“What are the Products and Uses of Petroleum?” Frequently Asked Questions. U.S. Energy Information Administration. 2011. Web. 5 March 2013.
1 A products life cycle, at minimum, consists of the following steps: 1) Acquisition and processing of raw materials, 2) Manufacturing and processing of finished product, 3) Distribution and transportation, 4) Consumption, Re-use, and maintenance, and 5) Disassembly/Recycling/Waste disposal. See Figure 1.
2 Lego Group 2012 Company Profile, pg. 4.
3 LEGO Group Website, “About Us” page. Sustainability Goals and Progress.
4 LEGO Group 2012 Progress Report, pg. 73-80. Manufacturing process of LEGO bricks.
5 Boustead, I. Description of plastic properties of ABS.
6 Glanfield, Thomas H. Calculated energy expenditures of petroleum product processing.
7 Throughout this paper, all energy and mass/volume values have been converted from original dimensions to kWh, kg or kWh/kg.
8 See Figure 2.
9 “What are the Products and Uses of Petroleum?” Table of petroleum product ratios.
10 Boustead, I. ABS production process.
11 LEGO Group 2012 Company Profile, pg. 8. How LEGO bricks are made.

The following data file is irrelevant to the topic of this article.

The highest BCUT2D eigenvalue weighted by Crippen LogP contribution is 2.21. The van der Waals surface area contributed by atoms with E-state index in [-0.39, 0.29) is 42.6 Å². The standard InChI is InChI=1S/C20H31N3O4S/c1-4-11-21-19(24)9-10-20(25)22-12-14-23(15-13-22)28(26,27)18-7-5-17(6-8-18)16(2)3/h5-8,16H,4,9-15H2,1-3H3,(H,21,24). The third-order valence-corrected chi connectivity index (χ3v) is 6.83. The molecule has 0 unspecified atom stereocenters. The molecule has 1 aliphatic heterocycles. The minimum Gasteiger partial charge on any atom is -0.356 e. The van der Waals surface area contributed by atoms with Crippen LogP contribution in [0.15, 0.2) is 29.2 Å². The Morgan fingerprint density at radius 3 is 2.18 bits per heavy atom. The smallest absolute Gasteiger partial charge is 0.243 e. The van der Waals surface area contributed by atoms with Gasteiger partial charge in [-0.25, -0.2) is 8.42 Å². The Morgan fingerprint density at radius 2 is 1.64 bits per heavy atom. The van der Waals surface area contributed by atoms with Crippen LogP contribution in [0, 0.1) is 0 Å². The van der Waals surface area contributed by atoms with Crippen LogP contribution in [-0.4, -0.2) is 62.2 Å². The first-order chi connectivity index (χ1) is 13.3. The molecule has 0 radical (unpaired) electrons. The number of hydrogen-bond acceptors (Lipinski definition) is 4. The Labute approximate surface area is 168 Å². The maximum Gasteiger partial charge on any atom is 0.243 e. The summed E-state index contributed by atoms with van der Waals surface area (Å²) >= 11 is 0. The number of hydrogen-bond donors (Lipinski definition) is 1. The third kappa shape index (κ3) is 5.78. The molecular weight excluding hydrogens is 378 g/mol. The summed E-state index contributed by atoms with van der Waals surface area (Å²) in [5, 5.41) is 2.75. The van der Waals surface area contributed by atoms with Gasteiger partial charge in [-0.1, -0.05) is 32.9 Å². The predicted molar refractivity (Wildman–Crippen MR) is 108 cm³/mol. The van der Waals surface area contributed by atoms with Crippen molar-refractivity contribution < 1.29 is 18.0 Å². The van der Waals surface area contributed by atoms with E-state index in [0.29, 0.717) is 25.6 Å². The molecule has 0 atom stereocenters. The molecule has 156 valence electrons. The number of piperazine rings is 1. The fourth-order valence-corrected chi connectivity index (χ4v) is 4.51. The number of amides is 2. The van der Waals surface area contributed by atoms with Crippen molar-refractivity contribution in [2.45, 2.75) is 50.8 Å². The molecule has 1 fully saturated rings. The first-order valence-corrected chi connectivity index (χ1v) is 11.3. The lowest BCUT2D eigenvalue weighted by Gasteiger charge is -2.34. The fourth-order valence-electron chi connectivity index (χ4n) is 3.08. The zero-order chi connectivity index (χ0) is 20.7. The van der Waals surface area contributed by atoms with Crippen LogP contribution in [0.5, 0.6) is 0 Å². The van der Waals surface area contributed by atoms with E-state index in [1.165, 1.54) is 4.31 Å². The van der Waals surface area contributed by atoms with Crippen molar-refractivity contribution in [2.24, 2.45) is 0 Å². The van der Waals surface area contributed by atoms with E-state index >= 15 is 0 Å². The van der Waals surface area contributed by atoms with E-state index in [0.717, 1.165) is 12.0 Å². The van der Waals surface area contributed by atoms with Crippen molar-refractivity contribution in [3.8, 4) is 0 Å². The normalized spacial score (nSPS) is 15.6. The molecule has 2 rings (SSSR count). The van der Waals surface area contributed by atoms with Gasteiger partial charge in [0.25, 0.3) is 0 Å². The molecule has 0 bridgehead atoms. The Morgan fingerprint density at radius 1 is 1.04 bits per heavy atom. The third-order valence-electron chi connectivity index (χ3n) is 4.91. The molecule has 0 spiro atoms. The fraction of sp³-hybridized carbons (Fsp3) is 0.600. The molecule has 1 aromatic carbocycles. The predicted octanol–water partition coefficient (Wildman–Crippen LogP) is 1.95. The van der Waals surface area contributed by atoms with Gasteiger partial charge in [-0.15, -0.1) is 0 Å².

12 The 2012 Progress Report only lists the mass of raw materials, not finished product, as well as only listing the total energy use of production sites, as opposed to energy use specific to manufacturing processes.
13 If efficiency were to run at 100%, the embodied energy of this process would be 3.93 kWh/kg; see Figure 4.
14 LEGO Group 2012 Progress Report, pg. 95-98. Energy efficiency improvement and renewable energy.
15 2012 Progress Report, pg 80.
16 LEGO Group 2012 Company Profile, pg 8. Idea and production.
17 Cooke, James A. Reorganization of LEGO Group’s distribution chain to a single European packing center.
18 LEGO Group 2012 Company Profile, pg 6. Focus on growth.
19 Pelletier, David. Expansion of LEGO’s North American distribution center in Dallas, TX.
20 “Energy Intensities of Freight Modes.” U.S. Department of Energy published statistics.
21 Ground shipping via Truck: 2,426 kJ/Tonne*km; Ground shipping via Rail: 209 kJ/Tonne*km, Waterborne Container Shipping via Freighter: 160 kJ/Tonne*km. See Figure 3.
22 See Figure 3.
23 LEGO Group 2012 Progress Report, pg. 175. Surrounding environment and yearly input/output data.
24 See Figure 4 for more information regarding calculated values used in this paragraph.